Nark Kenya party leader Martha Karua says that the October 17th repeat presidential election will be tough for both President Uhuru and his rival Raila Odinga.
Karua warned that the October race will be one of the toughest contests the two have ever experienced.
“It will not be a walk in the park. Each side has to triple its efforts to get voters out to cast ballots,” Ms Karua said in an interview.
The former Gichugu MP said that in normal elections, candidates for parliamentary and county assembly seats make a significant contribution in making presidential contest easier.
Karua noted that the upcoming contest is likely to be marred by voter fatigue and voter apathy, which are critical factors that could affect the turnout if special attention and appropriate strategies are not put in place.
Karua, a former presidential candidate, however, declared support for President Kenyatta’s re-election, even as she filed a petition seeking to have Ann Waiguru's Kirinyaga governor victory overturned.
Karua warned President Uhuru's campaigners to pay close focus on reelection of the President, even as they disagree with the apex court verdict.
“It is healthy to grieve and disagree with court decisions, but I appeal to those campaigning for President Kenyatta’s re-election to conduct themselves above board so that a hard-won victory is not put into jeopardy by no fault of the candidate,” she said.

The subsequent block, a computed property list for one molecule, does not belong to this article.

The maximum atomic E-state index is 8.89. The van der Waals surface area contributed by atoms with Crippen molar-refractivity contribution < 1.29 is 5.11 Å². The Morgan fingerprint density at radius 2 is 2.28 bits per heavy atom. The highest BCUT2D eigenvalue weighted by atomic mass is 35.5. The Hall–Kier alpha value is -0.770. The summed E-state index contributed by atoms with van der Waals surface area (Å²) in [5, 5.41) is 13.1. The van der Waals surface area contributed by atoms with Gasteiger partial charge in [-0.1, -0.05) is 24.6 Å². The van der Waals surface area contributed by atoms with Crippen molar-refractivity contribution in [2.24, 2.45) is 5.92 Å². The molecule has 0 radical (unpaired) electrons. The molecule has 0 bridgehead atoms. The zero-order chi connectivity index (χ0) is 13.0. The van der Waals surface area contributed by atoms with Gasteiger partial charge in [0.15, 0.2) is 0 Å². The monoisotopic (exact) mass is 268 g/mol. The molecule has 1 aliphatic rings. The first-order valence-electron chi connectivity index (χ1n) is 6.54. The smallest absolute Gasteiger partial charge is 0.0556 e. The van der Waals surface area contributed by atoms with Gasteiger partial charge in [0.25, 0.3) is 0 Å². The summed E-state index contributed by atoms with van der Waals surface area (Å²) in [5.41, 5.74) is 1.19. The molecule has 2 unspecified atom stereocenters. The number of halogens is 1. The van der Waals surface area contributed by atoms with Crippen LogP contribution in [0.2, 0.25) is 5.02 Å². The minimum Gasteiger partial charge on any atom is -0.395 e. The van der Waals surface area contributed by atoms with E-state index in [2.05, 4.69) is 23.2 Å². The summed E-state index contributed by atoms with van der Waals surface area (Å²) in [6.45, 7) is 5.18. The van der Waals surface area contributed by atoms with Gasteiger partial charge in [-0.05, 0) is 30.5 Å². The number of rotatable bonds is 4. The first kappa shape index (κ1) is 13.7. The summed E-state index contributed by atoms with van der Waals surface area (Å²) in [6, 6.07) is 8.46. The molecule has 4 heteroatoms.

Karua also warned on the attempts to disband the electoral commission, saying that the country cannot keep on removing the commission in every poll.
“Disbanding the IEBC (Independent Electoral and Boundaries Commission) has not given Kenya an effective cure against election mischief. What we are missing is making it personal for those responsible for anomalies to take responsibility."
“We must make it clear that no longer will officials who commit electoral offences hide behind an organisation, while they get away with gross mischief."
"They must pay for putting a nation’s stability into jeopardy. There should be consequences for this,” said the former Justice and Constitutional Affairs minister.
“Kenyans must make it extremely painful and personally expensive for election officials to think twice before deciding to tamper with the vote.”